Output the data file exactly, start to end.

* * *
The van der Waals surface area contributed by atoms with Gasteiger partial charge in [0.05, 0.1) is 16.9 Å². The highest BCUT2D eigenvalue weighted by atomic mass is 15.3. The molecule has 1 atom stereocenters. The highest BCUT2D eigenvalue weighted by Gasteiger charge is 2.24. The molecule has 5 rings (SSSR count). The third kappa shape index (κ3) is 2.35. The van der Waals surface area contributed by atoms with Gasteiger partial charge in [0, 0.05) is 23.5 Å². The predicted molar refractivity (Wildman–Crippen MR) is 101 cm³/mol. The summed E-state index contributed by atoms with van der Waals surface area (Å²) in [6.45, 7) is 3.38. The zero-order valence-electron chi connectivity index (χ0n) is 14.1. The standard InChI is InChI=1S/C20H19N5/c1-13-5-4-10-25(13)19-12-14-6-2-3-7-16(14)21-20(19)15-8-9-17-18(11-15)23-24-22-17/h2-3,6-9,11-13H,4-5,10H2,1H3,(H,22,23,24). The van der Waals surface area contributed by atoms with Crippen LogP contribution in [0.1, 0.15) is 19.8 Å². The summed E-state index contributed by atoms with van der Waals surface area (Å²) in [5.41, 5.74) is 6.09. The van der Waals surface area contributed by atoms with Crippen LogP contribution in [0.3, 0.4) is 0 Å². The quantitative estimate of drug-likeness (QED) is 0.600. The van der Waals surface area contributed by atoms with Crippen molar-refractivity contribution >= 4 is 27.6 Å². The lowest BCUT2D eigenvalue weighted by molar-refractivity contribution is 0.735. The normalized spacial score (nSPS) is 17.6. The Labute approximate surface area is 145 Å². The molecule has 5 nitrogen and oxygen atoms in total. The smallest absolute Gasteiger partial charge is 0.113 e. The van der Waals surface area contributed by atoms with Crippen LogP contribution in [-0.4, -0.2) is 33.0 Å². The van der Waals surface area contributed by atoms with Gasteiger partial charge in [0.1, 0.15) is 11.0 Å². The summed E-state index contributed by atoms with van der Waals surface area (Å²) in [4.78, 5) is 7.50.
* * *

The van der Waals surface area contributed by atoms with Gasteiger partial charge in [0.05, 0.1) is 16.9 Å². The highest BCUT2D eigenvalue weighted by atomic mass is 15.3. The molecule has 1 atom stereocenters. The highest BCUT2D eigenvalue weighted by Gasteiger charge is 2.24. The molecule has 5 rings (SSSR count). The third kappa shape index (κ3) is 2.35. The van der Waals surface area contributed by atoms with Gasteiger partial charge in [0, 0.05) is 23.5 Å². The predicted molar refractivity (Wildman–Crippen MR) is 101 cm³/mol. The summed E-state index contributed by atoms with van der Waals surface area (Å²) in [6.45, 7) is 3.38. The zero-order valence-electron chi connectivity index (χ0n) is 14.1. The standard InChI is InChI=1S/C20H19N5/c1-13-5-4-10-25(13)19-12-14-6-2-3-7-16(14)21-20(19)15-8-9-17-18(11-15)23-24-22-17/h2-3,6-9,11-13H,4-5,10H2,1H3,(H,22,23,24). The van der Waals surface area contributed by atoms with Crippen LogP contribution in [0.1, 0.15) is 19.8 Å². The summed E-state index contributed by atoms with van der Waals surface area (Å²) in [5.41, 5.74) is 6.09. The van der Waals surface area contributed by atoms with Crippen LogP contribution in [0.3, 0.4) is 0 Å². The quantitative estimate of drug-likeness (QED) is 0.600. The van der Waals surface area contributed by atoms with Crippen molar-refractivity contribution >= 4 is 27.6 Å². The lowest BCUT2D eigenvalue weighted by molar-refractivity contribution is 0.735. The normalized spacial score (nSPS) is 17.6. The Labute approximate surface area is 145 Å². The molecule has 5 nitrogen and oxygen atoms in total. The smallest absolute Gasteiger partial charge is 0.113 e. The van der Waals surface area contributed by atoms with Crippen LogP contribution in [-0.4, -0.2) is 33.0 Å². The van der Waals surface area contributed by atoms with Gasteiger partial charge in [0.1, 0.15) is 11.0 Å². The summed E-state index contributed by atoms with van der Waals surface area (Å²) in [4.78, 5) is 7.50.